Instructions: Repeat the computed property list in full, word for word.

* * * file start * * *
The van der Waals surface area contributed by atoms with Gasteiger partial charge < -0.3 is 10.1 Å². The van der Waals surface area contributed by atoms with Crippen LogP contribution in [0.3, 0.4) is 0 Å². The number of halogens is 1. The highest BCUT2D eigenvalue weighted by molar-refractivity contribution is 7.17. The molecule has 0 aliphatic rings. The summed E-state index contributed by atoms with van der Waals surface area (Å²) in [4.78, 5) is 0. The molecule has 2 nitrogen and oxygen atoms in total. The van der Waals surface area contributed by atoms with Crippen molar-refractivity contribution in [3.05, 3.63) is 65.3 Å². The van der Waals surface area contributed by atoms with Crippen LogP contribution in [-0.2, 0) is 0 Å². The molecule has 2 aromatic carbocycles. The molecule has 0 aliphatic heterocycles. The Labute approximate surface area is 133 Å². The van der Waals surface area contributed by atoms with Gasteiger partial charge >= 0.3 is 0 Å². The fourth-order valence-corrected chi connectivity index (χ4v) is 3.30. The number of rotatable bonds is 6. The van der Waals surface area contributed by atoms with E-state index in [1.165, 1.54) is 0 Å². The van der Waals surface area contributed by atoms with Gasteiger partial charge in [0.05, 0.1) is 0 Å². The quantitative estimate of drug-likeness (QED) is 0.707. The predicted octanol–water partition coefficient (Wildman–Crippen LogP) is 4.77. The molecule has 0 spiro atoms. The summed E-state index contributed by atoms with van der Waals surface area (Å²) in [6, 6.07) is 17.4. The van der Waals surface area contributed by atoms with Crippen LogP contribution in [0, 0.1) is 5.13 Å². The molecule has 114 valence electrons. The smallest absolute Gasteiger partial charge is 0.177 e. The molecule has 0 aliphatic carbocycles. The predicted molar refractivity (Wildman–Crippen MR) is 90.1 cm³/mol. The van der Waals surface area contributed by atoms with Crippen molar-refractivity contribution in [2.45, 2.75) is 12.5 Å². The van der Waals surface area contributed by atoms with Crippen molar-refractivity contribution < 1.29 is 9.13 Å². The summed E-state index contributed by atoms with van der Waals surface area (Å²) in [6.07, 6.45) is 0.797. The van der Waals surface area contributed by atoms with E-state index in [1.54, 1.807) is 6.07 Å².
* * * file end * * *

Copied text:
The van der Waals surface area contributed by atoms with Gasteiger partial charge < -0.3 is 10.1 Å². The van der Waals surface area contributed by atoms with Crippen LogP contribution in [0.3, 0.4) is 0 Å². The number of halogens is 1. The highest BCUT2D eigenvalue weighted by molar-refractivity contribution is 7.17. The molecule has 0 aliphatic rings. The summed E-state index contributed by atoms with van der Waals surface area (Å²) in [4.78, 5) is 0. The molecule has 2 nitrogen and oxygen atoms in total. The van der Waals surface area contributed by atoms with Crippen molar-refractivity contribution in [3.05, 3.63) is 65.3 Å². The van der Waals surface area contributed by atoms with Crippen LogP contribution in [-0.2, 0) is 0 Å². The molecule has 2 aromatic carbocycles. The molecule has 0 aliphatic heterocycles. The Labute approximate surface area is 133 Å². The van der Waals surface area contributed by atoms with Gasteiger partial charge >= 0.3 is 0 Å². The fourth-order valence-corrected chi connectivity index (χ4v) is 3.30. The number of rotatable bonds is 6. The van der Waals surface area contributed by atoms with E-state index in [1.165, 1.54) is 0 Å². The van der Waals surface area contributed by atoms with Gasteiger partial charge in [0.05, 0.1) is 0 Å². The quantitative estimate of drug-likeness (QED) is 0.707. The predicted octanol–water partition coefficient (Wildman–Crippen LogP) is 4.77. The molecule has 0 spiro atoms. The summed E-state index contributed by atoms with van der Waals surface area (Å²) in [6, 6.07) is 17.4. The van der Waals surface area contributed by atoms with Crippen LogP contribution in [0, 0.1) is 5.13 Å². The molecule has 114 valence electrons. The smallest absolute Gasteiger partial charge is 0.177 e. The molecule has 0 aliphatic carbocycles. The predicted molar refractivity (Wildman–Crippen MR) is 90.1 cm³/mol. The van der Waals surface area contributed by atoms with Crippen molar-refractivity contribution in [2.45, 2.75) is 12.5 Å². The van der Waals surface area contributed by atoms with Crippen molar-refractivity contribution < 1.29 is 9.13 Å². The summed E-state index contributed by atoms with van der Waals surface area (Å²) in [6.07, 6.45) is 0.797. The van der Waals surface area contributed by atoms with E-state index in [1.54, 1.807) is 6.07 Å².